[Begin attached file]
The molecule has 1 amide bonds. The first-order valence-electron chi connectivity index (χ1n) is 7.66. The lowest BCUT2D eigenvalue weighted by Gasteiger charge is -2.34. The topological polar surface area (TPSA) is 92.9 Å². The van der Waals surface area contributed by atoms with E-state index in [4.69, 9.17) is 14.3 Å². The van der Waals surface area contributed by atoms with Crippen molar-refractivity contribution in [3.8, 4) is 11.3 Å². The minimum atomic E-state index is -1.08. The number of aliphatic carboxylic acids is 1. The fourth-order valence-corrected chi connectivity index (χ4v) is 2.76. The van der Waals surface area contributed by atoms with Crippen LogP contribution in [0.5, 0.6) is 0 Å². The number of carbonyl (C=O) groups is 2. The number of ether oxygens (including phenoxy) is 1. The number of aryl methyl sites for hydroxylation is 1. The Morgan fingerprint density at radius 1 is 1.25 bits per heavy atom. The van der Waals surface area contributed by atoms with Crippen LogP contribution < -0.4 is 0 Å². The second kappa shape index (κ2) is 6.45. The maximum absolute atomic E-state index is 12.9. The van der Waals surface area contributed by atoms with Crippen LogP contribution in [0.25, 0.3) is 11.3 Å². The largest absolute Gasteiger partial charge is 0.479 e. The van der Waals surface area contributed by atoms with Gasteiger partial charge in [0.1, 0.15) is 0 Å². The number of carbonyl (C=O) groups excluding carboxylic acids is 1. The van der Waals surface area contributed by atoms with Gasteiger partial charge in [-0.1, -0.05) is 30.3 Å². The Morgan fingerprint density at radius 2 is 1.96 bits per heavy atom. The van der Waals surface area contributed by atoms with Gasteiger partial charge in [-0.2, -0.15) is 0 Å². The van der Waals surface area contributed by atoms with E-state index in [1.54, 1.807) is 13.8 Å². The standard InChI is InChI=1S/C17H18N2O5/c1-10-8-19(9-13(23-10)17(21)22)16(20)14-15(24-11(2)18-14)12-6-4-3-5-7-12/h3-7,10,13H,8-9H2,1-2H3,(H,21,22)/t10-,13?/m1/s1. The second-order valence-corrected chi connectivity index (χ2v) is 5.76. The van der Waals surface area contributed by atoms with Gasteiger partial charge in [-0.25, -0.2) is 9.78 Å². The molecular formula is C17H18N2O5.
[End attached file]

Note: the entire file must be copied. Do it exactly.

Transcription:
The molecule has 1 amide bonds. The first-order valence-electron chi connectivity index (χ1n) is 7.66. The lowest BCUT2D eigenvalue weighted by Gasteiger charge is -2.34. The topological polar surface area (TPSA) is 92.9 Å². The van der Waals surface area contributed by atoms with E-state index in [4.69, 9.17) is 14.3 Å². The van der Waals surface area contributed by atoms with Crippen molar-refractivity contribution in [3.8, 4) is 11.3 Å². The minimum atomic E-state index is -1.08. The number of aliphatic carboxylic acids is 1. The fourth-order valence-corrected chi connectivity index (χ4v) is 2.76. The van der Waals surface area contributed by atoms with Crippen LogP contribution in [0.5, 0.6) is 0 Å². The number of carbonyl (C=O) groups is 2. The number of ether oxygens (including phenoxy) is 1. The number of aryl methyl sites for hydroxylation is 1. The Morgan fingerprint density at radius 1 is 1.25 bits per heavy atom. The van der Waals surface area contributed by atoms with Crippen LogP contribution < -0.4 is 0 Å². The second kappa shape index (κ2) is 6.45. The maximum absolute atomic E-state index is 12.9. The van der Waals surface area contributed by atoms with Crippen LogP contribution in [0.25, 0.3) is 11.3 Å². The largest absolute Gasteiger partial charge is 0.479 e. The van der Waals surface area contributed by atoms with Gasteiger partial charge in [0.1, 0.15) is 0 Å². The number of carbonyl (C=O) groups excluding carboxylic acids is 1. The van der Waals surface area contributed by atoms with Gasteiger partial charge in [-0.1, -0.05) is 30.3 Å². The Morgan fingerprint density at radius 2 is 1.96 bits per heavy atom. The van der Waals surface area contributed by atoms with Gasteiger partial charge in [-0.2, -0.15) is 0 Å². The van der Waals surface area contributed by atoms with E-state index in [1.54, 1.807) is 13.8 Å². The standard InChI is InChI=1S/C17H18N2O5/c1-10-8-19(9-13(23-10)17(21)22)16(20)14-15(24-11(2)18-14)12-6-4-3-5-7-12/h3-7,10,13H,8-9H2,1-2H3,(H,21,22)/t10-,13?/m1/s1. The second-order valence-corrected chi connectivity index (χ2v) is 5.76. The van der Waals surface area contributed by atoms with Gasteiger partial charge in [-0.25, -0.2) is 9.78 Å². The molecular formula is C17H18N2O5.